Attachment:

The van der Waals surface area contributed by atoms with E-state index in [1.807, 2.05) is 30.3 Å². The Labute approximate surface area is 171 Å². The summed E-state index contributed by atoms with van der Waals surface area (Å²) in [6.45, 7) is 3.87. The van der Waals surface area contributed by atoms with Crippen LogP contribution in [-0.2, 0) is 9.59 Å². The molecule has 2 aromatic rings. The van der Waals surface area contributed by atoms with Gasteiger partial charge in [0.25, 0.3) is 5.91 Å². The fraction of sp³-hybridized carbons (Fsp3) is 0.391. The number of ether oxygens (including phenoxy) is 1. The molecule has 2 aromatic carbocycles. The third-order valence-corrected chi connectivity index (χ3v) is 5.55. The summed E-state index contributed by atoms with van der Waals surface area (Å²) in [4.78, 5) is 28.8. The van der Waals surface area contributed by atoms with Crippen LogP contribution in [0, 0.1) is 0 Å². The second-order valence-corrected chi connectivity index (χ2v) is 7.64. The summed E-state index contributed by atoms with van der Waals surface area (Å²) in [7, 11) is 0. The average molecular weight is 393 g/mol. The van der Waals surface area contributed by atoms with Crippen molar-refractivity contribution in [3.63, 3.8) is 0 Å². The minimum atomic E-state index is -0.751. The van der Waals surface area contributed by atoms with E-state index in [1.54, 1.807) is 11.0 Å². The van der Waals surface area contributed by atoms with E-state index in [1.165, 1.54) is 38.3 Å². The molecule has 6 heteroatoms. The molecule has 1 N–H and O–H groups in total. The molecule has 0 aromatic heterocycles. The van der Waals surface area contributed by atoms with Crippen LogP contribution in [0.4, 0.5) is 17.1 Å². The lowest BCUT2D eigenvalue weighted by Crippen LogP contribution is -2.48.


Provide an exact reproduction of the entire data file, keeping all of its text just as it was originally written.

The van der Waals surface area contributed by atoms with E-state index in [1.807, 2.05) is 30.3 Å². The Labute approximate surface area is 171 Å². The summed E-state index contributed by atoms with van der Waals surface area (Å²) in [6.45, 7) is 3.87. The van der Waals surface area contributed by atoms with Crippen LogP contribution in [-0.2, 0) is 9.59 Å². The molecule has 2 aromatic rings. The van der Waals surface area contributed by atoms with Gasteiger partial charge in [0.25, 0.3) is 5.91 Å². The fraction of sp³-hybridized carbons (Fsp3) is 0.391. The number of ether oxygens (including phenoxy) is 1. The molecule has 2 aromatic carbocycles. The third-order valence-corrected chi connectivity index (χ3v) is 5.55. The summed E-state index contributed by atoms with van der Waals surface area (Å²) in [4.78, 5) is 28.8. The van der Waals surface area contributed by atoms with Crippen LogP contribution in [0, 0.1) is 0 Å². The second-order valence-corrected chi connectivity index (χ2v) is 7.64. The summed E-state index contributed by atoms with van der Waals surface area (Å²) in [7, 11) is 0. The average molecular weight is 393 g/mol. The van der Waals surface area contributed by atoms with Crippen molar-refractivity contribution in [3.63, 3.8) is 0 Å². The minimum atomic E-state index is -0.751. The van der Waals surface area contributed by atoms with E-state index in [1.54, 1.807) is 11.0 Å². The van der Waals surface area contributed by atoms with E-state index in [1.165, 1.54) is 38.3 Å². The molecule has 6 heteroatoms. The molecule has 1 N–H and O–H groups in total. The molecule has 0 aromatic heterocycles. The van der Waals surface area contributed by atoms with Crippen LogP contribution in [0.4, 0.5) is 17.1 Å². The lowest BCUT2D eigenvalue weighted by Crippen LogP contribution is -2.48.